The Weekly Newspaper serving the citizens of Morenci, Mich., Fayette, Ohio, and surrounding areas.

  • Snow.2
    FIRST SNOW—Heavy, wet flakes piled deep on tree branches—and windshields—as the area received its first significant snowfall of the season. “Usually it begins with a dusting or two,” said George Isobar, Morenci’s observer for the National Weather Service, “but this time it came with a vengeance.” By the end of the day Saturday, a little over four inches of snow was on the ground. Now comes the thaw with temperatures in the 40s and 50s for three days.
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    SKEWERS, gumdrops, and marshmallows are all that’s needed to create interesting shapes and designs for Layla McDowell Saturday at Stair District Library’s “Sculptamania!” Open House. The program featuring design games and materials is one part of a larger project funded by a $7,500 Curiosity Creates grant from Disney and the American Library Association. Additional photos are on page 7.
    Morenci marching band members took to the field Friday night dressed for Halloween during the Bulldog’s first playoff game. Morenci fans had a bit of a scare until the fourth quarter when the Bulldogs scored 30 points to leave Lenawee Christian School behind. Whiteford visits Morenci this Friday for the district championship game. From the left is Clayton Borton, Morgan Merillat and James O’Brien.
    DNA PUZZLE—Mitchell Storrs and Wyatt Mohr tackle a puzzle representing the structure of DNA. There’s only one correct way for all the pieces to fit. It’s one of the new materials that can be used in both biology and chemistry classes, said teacher Loretta Cox.
  • Front.tar.wide
    A TRAFFIC control worker stands in the middle of Morenci’s Main Street Tuesday morning, waiting for the next flow of vehicles to be let through from the west. The dusty gravel surface was sealed with a layer of tar, leaving only the application of paint for new striping. The project was completed in conjunction with county road commission work west of Morenci.
  • Front.pull
    JUNIORS Jazmin Smith and Trevor Corkle struggle against a team from the sophomore class Friday during the annual tug of war at the Homecoming Games pep rally. Even the seniors struggled against the sophomores who won the competition. At the main course of the day, the Bulldog football team struggled against Whiteford in a homecoming loss.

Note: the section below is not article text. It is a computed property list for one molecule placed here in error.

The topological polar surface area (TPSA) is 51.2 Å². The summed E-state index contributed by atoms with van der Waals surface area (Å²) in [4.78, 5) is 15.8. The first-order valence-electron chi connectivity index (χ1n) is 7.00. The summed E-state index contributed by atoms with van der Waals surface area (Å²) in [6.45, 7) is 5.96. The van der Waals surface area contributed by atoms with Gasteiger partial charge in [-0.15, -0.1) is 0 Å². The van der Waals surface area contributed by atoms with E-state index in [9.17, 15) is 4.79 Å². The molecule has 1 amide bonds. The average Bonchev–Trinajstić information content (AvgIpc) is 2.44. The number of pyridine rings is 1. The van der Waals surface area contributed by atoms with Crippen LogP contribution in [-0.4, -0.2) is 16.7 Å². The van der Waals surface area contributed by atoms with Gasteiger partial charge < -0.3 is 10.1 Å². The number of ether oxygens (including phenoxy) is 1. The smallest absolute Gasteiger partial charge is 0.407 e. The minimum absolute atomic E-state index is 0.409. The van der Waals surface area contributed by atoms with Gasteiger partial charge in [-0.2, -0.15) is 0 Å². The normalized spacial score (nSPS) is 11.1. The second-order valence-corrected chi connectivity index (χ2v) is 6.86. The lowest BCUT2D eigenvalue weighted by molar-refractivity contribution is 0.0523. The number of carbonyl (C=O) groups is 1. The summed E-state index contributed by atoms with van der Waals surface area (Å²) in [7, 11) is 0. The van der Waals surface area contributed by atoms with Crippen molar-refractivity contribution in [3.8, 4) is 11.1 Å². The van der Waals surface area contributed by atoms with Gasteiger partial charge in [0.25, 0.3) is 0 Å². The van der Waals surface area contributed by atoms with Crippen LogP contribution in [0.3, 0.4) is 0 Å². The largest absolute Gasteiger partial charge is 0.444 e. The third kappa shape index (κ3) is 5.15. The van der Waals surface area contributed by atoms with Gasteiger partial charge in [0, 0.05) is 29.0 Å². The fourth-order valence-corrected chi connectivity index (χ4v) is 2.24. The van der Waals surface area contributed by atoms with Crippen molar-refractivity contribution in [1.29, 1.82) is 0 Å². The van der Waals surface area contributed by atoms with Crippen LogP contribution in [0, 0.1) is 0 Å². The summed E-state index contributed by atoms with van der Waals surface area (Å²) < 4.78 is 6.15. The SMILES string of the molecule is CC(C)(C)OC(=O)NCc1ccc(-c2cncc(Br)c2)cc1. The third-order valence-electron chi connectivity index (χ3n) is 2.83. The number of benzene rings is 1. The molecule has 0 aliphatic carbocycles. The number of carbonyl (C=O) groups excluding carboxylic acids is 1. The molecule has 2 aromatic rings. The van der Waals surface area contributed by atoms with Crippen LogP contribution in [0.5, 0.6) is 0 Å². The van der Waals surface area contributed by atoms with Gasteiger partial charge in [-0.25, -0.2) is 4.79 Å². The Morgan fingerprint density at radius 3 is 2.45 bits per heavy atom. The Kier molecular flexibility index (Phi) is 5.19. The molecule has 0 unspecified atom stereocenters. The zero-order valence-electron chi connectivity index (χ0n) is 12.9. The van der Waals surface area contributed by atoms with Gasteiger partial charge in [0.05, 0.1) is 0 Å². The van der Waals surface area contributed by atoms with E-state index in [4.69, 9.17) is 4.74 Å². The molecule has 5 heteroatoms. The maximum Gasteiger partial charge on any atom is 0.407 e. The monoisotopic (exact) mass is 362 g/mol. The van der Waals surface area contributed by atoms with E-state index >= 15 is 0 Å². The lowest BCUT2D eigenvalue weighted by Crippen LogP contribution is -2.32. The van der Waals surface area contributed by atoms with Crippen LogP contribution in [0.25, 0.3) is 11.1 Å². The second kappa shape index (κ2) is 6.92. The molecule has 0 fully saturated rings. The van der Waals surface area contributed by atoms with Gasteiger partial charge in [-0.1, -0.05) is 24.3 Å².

YOUNG soccer players surived a chilly morning Saturday in Morenci’s PTO league. From the left is Emma Cordts, Wayne Corser, Carter and Levi Seitz, Briella York and Drew Joughin. Two more weeks of soccer remain for this season.
  • Front.ropes
    BOWEN BAUMGARTNER of Morenci makes his way across a rope bridge constructed by the Tecumseh Boy Scout troop Sunday at Lake Hudson Recreation Area. The bridge was one of many challenges, displays and games set up for the annual Youth Jamboree by the Michigan DNR. Additional photos on are the back page of this week’s Observer.
  • Front.homecoming Court
    One of four senior candidates will be crowned the fall homecoming queen during half-time of this week’s Morenci-Whiteford football game. In the back row (left to right) is exchange student Kinga Vidor (her escort will be Caylob Alcock), seniors Alli VanBrandt (escorted by Sam Cool), Larissa Elliott (escorted by Clayton Borton), Samantha Wright (escorted by JJ Elarton) and Justis McCowan (escorted by Austin Gilson), and exchange student Rebecca Rosenberger (escorted by Garrett Smith). Front row freshman court member Allie Kaiser (escorted by Anthony Thomas), sophomore Marlee Blaker (escorted by Nate Elarton) and junior Cheyenne Stone (escorted by Dominick Sell).
  • Front.park.lights
    GETTING READY—Jerad Gleckler pounds nails to secure a string of holiday lights on the side of the Wakefield Park concession stand while other members of the Volunteer Club and others hold them in place. The volunteers showed up Sunday afternoon to string lights at the park. The decorating project will continue this Sunday. Denise Walsh is in charge of the effort this year.
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2009.09.30 Who are you and what have you done with my daughter?

Written by David Green.